Poor Helen!

The embassy called me the other day. “I just walked out of our press officer’s room and she said, ‘Poor Helen’ and I just had to agree, “Yes, poor Helen!”. What my dear cooperation partners at the embassy meant was not my lack of suffrage in the Swedish elections 2018 or the fact that one of my lamps in the kitchen does not work. They know it’s gala times and they know what that entails for the person managing the event.

It’s true – writing sweet emails to people that you are almost positive want to attend but miraculously failed to register, handling the not overly competent caterer, and juggling a participants list that keeps changing (“Can my co-worker come too? But I am not really sure she wants to come, actually”, “I never signed up”, “I just changed my mind”, , “Please state the title of the person I’m bringing as  ‘spouse'”, “I’ve become a vegetarian that only eats quail”) is stressful. But it’s also fun! The closer the day, the more adrenaline keeps my spirits up. I probably like my job most in this phase (even if I rant a little at my desk sometimes). So I don’t think I’m that pitiable even though I very much appreciate the omtanke from Berlin.

In my private life as an active citizen, I attended the city’s yearly participation forum  about the bike infrastructure. I had hoped to hear what’s going on and why literally every traffic light is set to give the cars a ‘green wave’ and make cyclists stop everytime. (I counted 17 lights on my 3 kilometres to work. Four were green. I stop every 230 meters!) I also wondered why the city doesn’t give the cars that constantly park on bike lanes tickets. Or why the existing bike lanes are are so  kaput. Well. At that event, they spent most time telling us how great it is that they know have a logo for all things that have to do with bike infrastruce and that they managed to paint two bike lanes (4,6 kilometers) in 16 months. When it came to other questions, I heard more than once that “That’s difficult because we can’t inconvienence the cars drivers”. Eh, okay, but if you want better conditions for the cyclists…well, nevermind. I got a free high-vis waist coat at least. It looks perfectly ridiculous but I kind of want to survive dark winter nights.



Our assistant handwrites 158 placement cards. So beautiful!


I went to pick up the award certifcates that we have framed at the local art gallery. They give you a very special looking bag to carry it home. People glance at you when you walk with it. My co-worker explained why, “In Düsseldorf, carrying a Conzen bag says ‘I am rich. I got art’.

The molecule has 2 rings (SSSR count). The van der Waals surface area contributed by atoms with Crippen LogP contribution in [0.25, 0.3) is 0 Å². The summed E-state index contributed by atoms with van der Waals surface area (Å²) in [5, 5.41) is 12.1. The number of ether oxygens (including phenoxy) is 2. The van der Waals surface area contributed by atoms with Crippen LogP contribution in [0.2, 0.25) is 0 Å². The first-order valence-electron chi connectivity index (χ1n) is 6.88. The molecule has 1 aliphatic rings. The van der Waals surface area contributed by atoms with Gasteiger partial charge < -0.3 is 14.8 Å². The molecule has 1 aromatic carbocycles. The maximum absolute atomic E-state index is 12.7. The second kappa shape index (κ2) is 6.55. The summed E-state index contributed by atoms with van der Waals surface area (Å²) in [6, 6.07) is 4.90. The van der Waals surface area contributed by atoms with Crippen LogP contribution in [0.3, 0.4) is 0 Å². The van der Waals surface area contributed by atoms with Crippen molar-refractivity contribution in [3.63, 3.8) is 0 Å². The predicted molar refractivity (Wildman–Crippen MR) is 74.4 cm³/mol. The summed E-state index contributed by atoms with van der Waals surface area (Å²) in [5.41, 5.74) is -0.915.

Fall is upon us with lots of rain but also some sunny, leavy parts.


And occasionally dramatic skies.

Otherwise, Emily and I have booked our hotel in Manhattan this week which feels absolutely thrilling and also very grown up (I mean, a real hotel, in Manhattan!)  To get into the American mood, I will not sit down with a cup of tea and watch the latest Grey’s Anatomy episode. (Yes, I still watch that, after all this time.)

Del 20 (!) i citat-samlingen

Jag gillar inte äldre män… som har åsikter.

Hundertprotzentigen Alkohol kannst du gar nicht kaufen. – Doch, da musste ins Darknet!

Hon bor i Sandviken. Där får du ett hus för två miljoner och då är det ett hela jävla mansion.

Funkar det här som titel, Digitalisering, bankernas död eller finansfantasi? – Alltså varför låter det alltid så porrigt när du läser upp något?



Car meets tram


My office is located very centrally in Düsseldorf. You can look out of the window to the Kö, the Champs-Elysees of Germany. It is also a on a busy road which trams, cars, pedestrians and cyclicts share. Well, in fact, as so often in Dizzel, the pedestrians and cyclicts fight for their lives and the trams and cars share the road – but not even that works. I’ve been working in that office for nine months this week and today was the seventh time a car and a tram crashed right in front of our house.

The first time, it was still alarming incident that had us run to the windows after the sound of squealing brakes paired with frantic trams bells ringing and the inevitable thunk! boom! bang!

During our seven observations of these accidents (we grew less agitated with time), we figured out that the problem must be that the tram comes from behind on a track that the cars cross when they turn left. Just that they are not allowed to turn left but for some reason that is not super clear to the drivers. The car always loses, the damage usually looks pretty bad. I know too little about cars to determine whether they can be fixed and how much that costs. The train can’t continue either for a while, blocking the track for any tram coming after. On a busy route, you imagine the delays.

The entire street design of Düsseldorf has ever since been puzzling me. There are traffic lights every 300 metres (no exaggeration) and virtually no roundabouts. Bike lanes stop in the middle of a street. And places where accidents happen almost every month seem to not prompt the city to reconsider their traffic management. My only explaination is that no one ever gets seriously hurt during these frequent tram-car-crashes so it doesn’t seem urgent enough to the city council.

Meanwhile, we count our time at work not in months but in traffic accident numbers.